A Beautiful Mystery

Have you ever seen a block like this before?

floral star block 1-001
It’s one of 30 blocks in this vintage quilt:

floral star quilt-001
The quilt belongs to Rexalee, my niece by marriage. It came to her after her mother died over a decade ago but Rexalee doesn’t know who made it. It may have belonged to her great aunt or her grandfather’s second wife, both of whom died in the 1970s. It was probably made in Michigan. Other than that, its provenance is a mystery. A beautiful mystery.

My husband and I just got back from a wonderful visit with Rexalee, her husband, and their extended family. The quilt was hanging on a quilt rack in the guest room of their new home on Dauphin Island, Alabama. I had an opportunity to examine the quilt in detail and photograph it in natural light.

Except for the binding, which was attached by machine, the entire quilt was pieced and quilted by hand. At first I thought the petals and center of each flower were appliquéd on top of an already pieced eight-pointed star, but no: the petals and stars were joined with seams. The inner edges of the petals (where they meet the circle in the center of the flower) were gathered and, to my surprise, so were the inner edges of the star points. Unusual, no?

Here’s a close-up:

floral star block center detail
Judging by the fabrics, I’m guessing this quilt was made in the 1930s, possibly 1940s. Each of the stars is made of a different print, with the petals and center of each flower made of solids. Although the round circles in the center of each block come in a variety of colors, the petals are either yellow or orange, unifying this very scrappy quilt.

The floral prints in the star fabric are fabulous! Some have a very modern vibe. Take a look:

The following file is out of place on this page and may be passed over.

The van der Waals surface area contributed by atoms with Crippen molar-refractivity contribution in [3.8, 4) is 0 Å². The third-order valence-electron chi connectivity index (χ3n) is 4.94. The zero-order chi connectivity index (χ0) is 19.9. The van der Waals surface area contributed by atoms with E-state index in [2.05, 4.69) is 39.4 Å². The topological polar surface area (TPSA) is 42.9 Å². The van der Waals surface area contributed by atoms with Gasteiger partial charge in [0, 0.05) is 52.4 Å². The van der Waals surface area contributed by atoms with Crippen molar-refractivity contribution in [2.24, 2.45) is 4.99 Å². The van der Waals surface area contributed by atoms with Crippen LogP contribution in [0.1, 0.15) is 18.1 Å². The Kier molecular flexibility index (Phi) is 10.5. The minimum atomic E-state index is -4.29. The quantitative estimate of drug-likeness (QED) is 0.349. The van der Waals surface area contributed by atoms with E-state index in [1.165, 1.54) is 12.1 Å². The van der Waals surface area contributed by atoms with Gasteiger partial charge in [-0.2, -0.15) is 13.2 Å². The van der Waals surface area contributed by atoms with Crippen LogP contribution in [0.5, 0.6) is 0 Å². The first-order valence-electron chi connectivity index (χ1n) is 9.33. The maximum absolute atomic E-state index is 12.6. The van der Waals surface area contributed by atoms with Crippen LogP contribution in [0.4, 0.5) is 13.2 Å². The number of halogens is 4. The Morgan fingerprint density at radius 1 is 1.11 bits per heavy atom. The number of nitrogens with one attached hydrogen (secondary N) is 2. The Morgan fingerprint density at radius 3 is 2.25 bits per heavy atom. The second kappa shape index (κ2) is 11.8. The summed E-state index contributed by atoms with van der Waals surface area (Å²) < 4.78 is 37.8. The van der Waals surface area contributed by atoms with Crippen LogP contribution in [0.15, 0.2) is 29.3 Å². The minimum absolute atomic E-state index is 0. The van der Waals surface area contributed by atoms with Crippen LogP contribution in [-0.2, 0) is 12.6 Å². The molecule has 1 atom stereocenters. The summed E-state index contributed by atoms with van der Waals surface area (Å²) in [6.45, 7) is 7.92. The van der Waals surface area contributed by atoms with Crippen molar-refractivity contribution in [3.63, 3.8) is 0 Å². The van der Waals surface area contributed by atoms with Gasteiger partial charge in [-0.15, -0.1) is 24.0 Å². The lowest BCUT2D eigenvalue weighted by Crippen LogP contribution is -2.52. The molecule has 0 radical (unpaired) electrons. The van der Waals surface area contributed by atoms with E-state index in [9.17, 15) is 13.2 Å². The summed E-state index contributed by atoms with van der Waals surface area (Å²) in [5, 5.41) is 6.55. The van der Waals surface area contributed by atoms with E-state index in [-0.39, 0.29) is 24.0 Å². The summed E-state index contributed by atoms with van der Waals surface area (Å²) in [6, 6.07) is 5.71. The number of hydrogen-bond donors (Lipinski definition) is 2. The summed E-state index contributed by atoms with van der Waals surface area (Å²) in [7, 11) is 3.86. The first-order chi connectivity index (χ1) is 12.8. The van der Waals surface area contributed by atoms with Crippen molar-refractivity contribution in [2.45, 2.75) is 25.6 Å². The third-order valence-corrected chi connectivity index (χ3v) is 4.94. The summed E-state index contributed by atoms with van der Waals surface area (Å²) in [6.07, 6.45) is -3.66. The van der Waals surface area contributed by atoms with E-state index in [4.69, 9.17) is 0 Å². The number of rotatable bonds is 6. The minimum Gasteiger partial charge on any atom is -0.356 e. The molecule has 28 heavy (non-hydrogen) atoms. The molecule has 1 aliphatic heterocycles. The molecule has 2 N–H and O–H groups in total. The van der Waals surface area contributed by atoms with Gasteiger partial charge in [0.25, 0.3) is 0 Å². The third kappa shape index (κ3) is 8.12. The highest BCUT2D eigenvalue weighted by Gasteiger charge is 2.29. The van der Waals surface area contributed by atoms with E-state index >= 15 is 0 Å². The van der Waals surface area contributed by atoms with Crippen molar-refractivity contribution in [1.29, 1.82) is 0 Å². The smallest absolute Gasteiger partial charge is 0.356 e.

floral star block 7-001

floral star block 2-001

floral star block 4-001

floral star block 5-001

floral star block 8-001

floral star block 9-001

floral star block 6-001
And here’s a bit of a rogue block: a lively check instead of a floral print:

floral star block 3-001
Actually, there’s another rogue block:

floral star quilt rogue block

Did the quiltmaker run out of fabric or did she add a star point of a different fabric to make the quilt less than perfect? Even the petals look like they were made from two fabrics.

The finished size of 66″ x 82″ is another oddity. The blocks are 12″ finished. The side borders are 3″ while the top and bottom borders are 5″. Was this a conscious decision on the part of the quiltmaker or did she simply not have enough fabric on hand to make borders of equal size? (No quick trips to the nearest local quilt shop for her.)

You can see from the next photo that the batting is very thin. When I held it up to the light I could see dark flecks in the cotton batting. They could be bits of leaf or boll (the husk around the cotton blossom).

floral star quilt draped-001

I wish now I had taken pictures of every single block. The fabrics are so interesting, and I see something new with every viewing.

floral star quilt folded-001

One thing’s for sure: I want to duplicate this block. I’ll puzzle it out on my own unless there’s a pattern out there somewhere.

Can anyone help solve this beautiful mystery?




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31 Responses to A Beautiful Mystery

  1. Lisa D'Andrea says:

    The age of this quilt just makes me swoon! Sorry I have nothing helpful to add solving the mystery.

  2. Julie in WA says:

    I love seeing quilts that utilize the old fashioned methods of piecing. In this quilt it is the set in seams…so hard to do with a sewing machine that most people will skip it and use HSTs (or in this case, using a rectangle and adding a triangle). I’m curious….what will you do?!!!

    • Dawn says:

      Good question, Julie! I think I will make the first block by hand, just to try it out. I’m not afraid of set-in corners, though. I made dozens of bowtie blocks in the 1980s, long before I heard of “the dreaded Y-seam,” so I didn’t know they were supposed to be horribly difficult. I’ve found a technique that works for me and maybe it will transfer to set-in corners. It will be an interesting challenge . . .

  3. Virginia says:

    What a delightful quilt! I like the gathering; it adds a dimension.

  4. Ana says:

    I cannot help you, I can just say this quilt is beautiful!